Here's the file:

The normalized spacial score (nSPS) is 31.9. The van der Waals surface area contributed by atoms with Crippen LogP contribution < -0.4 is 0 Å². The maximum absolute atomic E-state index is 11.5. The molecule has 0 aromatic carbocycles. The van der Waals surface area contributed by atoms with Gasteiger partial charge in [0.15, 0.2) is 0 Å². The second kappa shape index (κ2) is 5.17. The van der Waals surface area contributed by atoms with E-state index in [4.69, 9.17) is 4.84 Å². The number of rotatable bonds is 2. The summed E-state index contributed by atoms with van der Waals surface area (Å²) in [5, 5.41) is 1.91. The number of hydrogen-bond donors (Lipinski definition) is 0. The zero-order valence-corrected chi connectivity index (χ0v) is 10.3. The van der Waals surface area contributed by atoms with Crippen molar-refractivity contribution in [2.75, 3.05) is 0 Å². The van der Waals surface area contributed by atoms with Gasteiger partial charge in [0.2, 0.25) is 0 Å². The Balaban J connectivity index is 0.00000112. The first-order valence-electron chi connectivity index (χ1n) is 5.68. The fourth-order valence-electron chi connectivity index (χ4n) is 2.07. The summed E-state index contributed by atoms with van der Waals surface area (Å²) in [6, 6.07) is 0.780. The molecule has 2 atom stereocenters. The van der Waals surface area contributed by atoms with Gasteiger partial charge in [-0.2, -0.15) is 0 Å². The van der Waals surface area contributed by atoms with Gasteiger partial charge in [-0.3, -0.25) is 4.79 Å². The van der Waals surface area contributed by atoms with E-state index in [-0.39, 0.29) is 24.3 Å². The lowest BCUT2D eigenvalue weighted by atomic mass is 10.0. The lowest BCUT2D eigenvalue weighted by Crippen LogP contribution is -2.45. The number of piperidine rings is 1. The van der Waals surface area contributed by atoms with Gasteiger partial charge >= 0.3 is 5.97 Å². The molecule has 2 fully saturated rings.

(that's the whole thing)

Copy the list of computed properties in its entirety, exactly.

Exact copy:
The normalized spacial score (nSPS) is 31.9. The van der Waals surface area contributed by atoms with Crippen LogP contribution < -0.4 is 0 Å². The maximum absolute atomic E-state index is 11.5. The molecule has 0 aromatic carbocycles. The van der Waals surface area contributed by atoms with Gasteiger partial charge in [0.15, 0.2) is 0 Å². The second kappa shape index (κ2) is 5.17. The van der Waals surface area contributed by atoms with E-state index in [4.69, 9.17) is 4.84 Å². The number of rotatable bonds is 2. The summed E-state index contributed by atoms with van der Waals surface area (Å²) in [5, 5.41) is 1.91. The number of hydrogen-bond donors (Lipinski definition) is 0. The zero-order valence-corrected chi connectivity index (χ0v) is 10.3. The van der Waals surface area contributed by atoms with Crippen molar-refractivity contribution in [2.75, 3.05) is 0 Å². The van der Waals surface area contributed by atoms with Gasteiger partial charge in [0.2, 0.25) is 0 Å². The Balaban J connectivity index is 0.00000112. The first-order valence-electron chi connectivity index (χ1n) is 5.68. The fourth-order valence-electron chi connectivity index (χ4n) is 2.07. The summed E-state index contributed by atoms with van der Waals surface area (Å²) in [6, 6.07) is 0.780. The molecule has 2 atom stereocenters. The van der Waals surface area contributed by atoms with Gasteiger partial charge in [-0.2, -0.15) is 0 Å². The van der Waals surface area contributed by atoms with Gasteiger partial charge in [-0.3, -0.25) is 4.79 Å². The van der Waals surface area contributed by atoms with E-state index in [-0.39, 0.29) is 24.3 Å². The lowest BCUT2D eigenvalue weighted by atomic mass is 10.0. The lowest BCUT2D eigenvalue weighted by Crippen LogP contribution is -2.45. The number of piperidine rings is 1. The van der Waals surface area contributed by atoms with Gasteiger partial charge >= 0.3 is 5.97 Å². The molecule has 2 fully saturated rings.